But the corps won't be built anytime soon: The administration's 2008 budget, which was sent to Congress earlier this month, includes no money for it. A senior administration official said the White House plans to wait another year before asking Congress for funding. Ambitious Plans Meet a Tight Purse
"There has been real inertia and myopia," said Sen. Richard G. Lugar (R-Ind.). "We have not really approached this in the right way."
By the fall of 2003, Lugar had grown worried about the U.S. reconstruction effort in Iraq. L. Paul Bremer, who was running the occupation government in Baghdad, had been pleading for more staffers with skills in post-conflict rebuilding -- people who could repair the electricity infrastructure, rehabilitate hospitals, retrain the police. Bremer urged Cabinet secretaries to send experts in their departments to Iraq. Some did; others blew him off. Pentagon officials, meanwhile, were recruiting young Republican Party loyalists for tours in Iraq. Many of them lacked reconstruction experience, but they were willing to work in Baghdad.
At the time, Lugar was thinking beyond Iraq. "We need to be ready for the next crisis," he told his aides.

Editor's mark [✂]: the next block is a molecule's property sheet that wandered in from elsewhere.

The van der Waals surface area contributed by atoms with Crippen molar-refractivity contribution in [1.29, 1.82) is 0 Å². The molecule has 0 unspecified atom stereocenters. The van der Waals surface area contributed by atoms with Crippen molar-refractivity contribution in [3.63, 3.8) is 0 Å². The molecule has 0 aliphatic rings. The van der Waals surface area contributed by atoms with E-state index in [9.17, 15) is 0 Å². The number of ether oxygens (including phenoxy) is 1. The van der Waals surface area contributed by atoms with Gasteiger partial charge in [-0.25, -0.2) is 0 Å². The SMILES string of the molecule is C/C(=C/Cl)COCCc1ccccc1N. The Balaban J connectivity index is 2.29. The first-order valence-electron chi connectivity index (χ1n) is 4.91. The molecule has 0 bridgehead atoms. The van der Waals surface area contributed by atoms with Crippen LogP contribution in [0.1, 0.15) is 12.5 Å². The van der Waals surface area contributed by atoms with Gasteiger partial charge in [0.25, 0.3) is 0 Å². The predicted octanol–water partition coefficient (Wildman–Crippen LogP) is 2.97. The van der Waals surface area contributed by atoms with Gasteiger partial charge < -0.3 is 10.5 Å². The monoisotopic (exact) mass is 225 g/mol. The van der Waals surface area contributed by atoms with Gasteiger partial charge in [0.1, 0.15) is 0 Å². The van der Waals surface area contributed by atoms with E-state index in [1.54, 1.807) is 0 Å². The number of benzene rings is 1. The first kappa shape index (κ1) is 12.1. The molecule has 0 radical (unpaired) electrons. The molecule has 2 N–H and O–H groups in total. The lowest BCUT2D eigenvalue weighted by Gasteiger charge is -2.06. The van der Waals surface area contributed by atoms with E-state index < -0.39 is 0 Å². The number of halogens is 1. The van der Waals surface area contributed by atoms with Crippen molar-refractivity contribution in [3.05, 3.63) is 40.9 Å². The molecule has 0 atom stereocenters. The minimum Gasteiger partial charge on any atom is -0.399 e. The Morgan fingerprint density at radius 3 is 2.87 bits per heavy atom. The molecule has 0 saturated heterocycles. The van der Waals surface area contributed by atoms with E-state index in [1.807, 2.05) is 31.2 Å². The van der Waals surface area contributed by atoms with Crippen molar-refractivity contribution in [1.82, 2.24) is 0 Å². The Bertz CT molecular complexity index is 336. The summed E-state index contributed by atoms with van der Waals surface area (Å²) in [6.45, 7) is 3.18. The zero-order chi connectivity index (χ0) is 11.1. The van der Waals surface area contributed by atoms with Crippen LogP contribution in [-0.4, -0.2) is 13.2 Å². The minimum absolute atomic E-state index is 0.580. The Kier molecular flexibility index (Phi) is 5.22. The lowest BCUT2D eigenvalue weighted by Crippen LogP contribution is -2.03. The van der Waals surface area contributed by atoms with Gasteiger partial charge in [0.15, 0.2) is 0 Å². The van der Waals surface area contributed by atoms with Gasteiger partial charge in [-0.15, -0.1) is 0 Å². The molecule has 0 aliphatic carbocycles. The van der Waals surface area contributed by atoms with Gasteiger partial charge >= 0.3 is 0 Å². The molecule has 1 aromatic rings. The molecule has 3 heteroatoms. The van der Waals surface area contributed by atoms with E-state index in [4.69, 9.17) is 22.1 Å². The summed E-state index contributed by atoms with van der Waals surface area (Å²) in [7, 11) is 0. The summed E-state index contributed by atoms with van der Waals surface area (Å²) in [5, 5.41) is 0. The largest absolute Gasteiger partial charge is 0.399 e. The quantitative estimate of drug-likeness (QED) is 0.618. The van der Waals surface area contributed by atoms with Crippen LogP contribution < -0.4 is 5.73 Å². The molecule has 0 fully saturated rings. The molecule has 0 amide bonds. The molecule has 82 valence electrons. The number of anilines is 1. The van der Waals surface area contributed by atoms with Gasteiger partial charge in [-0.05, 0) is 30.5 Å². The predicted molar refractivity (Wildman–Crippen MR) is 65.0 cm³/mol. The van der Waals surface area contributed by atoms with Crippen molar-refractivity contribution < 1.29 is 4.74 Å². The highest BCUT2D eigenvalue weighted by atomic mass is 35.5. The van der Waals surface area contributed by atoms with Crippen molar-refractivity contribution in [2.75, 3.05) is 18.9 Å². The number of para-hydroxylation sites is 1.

They summoned experts in postwar rebuilding, among them James Dobbins, a Rand Corp. expert in post-conflict stabilization, and John J. Hamre, a former deputy secretary of defense. Most participants embraced the civilian reserve corps idea.
Lugar did, too, and in February 2004 he introduced a bill with Sen. Joseph R. Biden Jr. (D-Del.) to create the Response Readiness Corps, its mission to stand prepared "to be called upon at a moment's notice to respond to emerging international crises."
State didn't bother waiting for the legislation to pass. Four months later, then-Secretary of State Colin L. Powell announced the formation of the State Department Office of Reconstruction and Stabilization (SCRS).
The job of running the SCRS was given to Carlos Pascual, a former ambassador to Ukraine. Pascual wanted to create a 200-person active-duty response corps, half of whom would be drawn from State and the rest from other parts of the federal government. They would serve in the corps for two years and then become reservists. In just four years, Pascual noted, the government would have 200 active reconstruction personnel and 400 reservists.
In addition, Pascual sought to create a 3,000-person contingent of people drawn from state and local governments and the private sector. That group was to include police officers, civil engineers and economists. And there would be a fund to hire and deploy private contractors to help with reconstruction within weeks of a crisis instead of waiting months for a special budget request, which is what State is now being forced to do.
The problem was the price tag: $350 million for the first year, Pascual and his staff figured.
The White House budget office balked. Pascual's request was whittled down to $100 million.
Congressional appropriators were even more skeptical. Republicans questioned whether the initiative was a priority for the White House. Democrats expressed concern that the reserve corps might encourage the administration to invade another country.